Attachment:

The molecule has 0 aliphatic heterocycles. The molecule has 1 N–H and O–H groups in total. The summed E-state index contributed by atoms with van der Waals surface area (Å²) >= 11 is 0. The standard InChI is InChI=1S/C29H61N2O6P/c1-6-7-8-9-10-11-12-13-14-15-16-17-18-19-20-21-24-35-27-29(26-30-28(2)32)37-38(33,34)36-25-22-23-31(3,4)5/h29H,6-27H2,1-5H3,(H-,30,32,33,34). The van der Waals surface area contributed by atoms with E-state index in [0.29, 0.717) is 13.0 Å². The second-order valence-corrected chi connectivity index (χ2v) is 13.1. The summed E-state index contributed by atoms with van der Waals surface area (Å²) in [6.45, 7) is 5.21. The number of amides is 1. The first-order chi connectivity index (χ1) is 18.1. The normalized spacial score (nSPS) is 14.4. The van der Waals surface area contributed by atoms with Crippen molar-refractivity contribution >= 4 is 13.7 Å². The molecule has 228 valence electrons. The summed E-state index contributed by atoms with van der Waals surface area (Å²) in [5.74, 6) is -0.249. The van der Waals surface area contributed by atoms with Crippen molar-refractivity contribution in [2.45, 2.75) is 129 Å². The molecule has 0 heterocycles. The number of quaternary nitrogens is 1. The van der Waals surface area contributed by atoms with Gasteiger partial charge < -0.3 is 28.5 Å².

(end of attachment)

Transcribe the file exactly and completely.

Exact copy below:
The molecule has 0 aliphatic heterocycles. The molecule has 1 N–H and O–H groups in total. The summed E-state index contributed by atoms with van der Waals surface area (Å²) >= 11 is 0. The standard InChI is InChI=1S/C29H61N2O6P/c1-6-7-8-9-10-11-12-13-14-15-16-17-18-19-20-21-24-35-27-29(26-30-28(2)32)37-38(33,34)36-25-22-23-31(3,4)5/h29H,6-27H2,1-5H3,(H-,30,32,33,34). The van der Waals surface area contributed by atoms with E-state index in [0.29, 0.717) is 13.0 Å². The second-order valence-corrected chi connectivity index (χ2v) is 13.1. The summed E-state index contributed by atoms with van der Waals surface area (Å²) in [6.45, 7) is 5.21. The number of amides is 1. The first-order chi connectivity index (χ1) is 18.1. The normalized spacial score (nSPS) is 14.4. The van der Waals surface area contributed by atoms with Crippen molar-refractivity contribution >= 4 is 13.7 Å². The molecule has 228 valence electrons. The summed E-state index contributed by atoms with van der Waals surface area (Å²) in [5.74, 6) is -0.249. The van der Waals surface area contributed by atoms with Crippen molar-refractivity contribution in [2.45, 2.75) is 129 Å². The molecule has 0 heterocycles. The number of quaternary nitrogens is 1. The van der Waals surface area contributed by atoms with Gasteiger partial charge < -0.3 is 28.5 Å².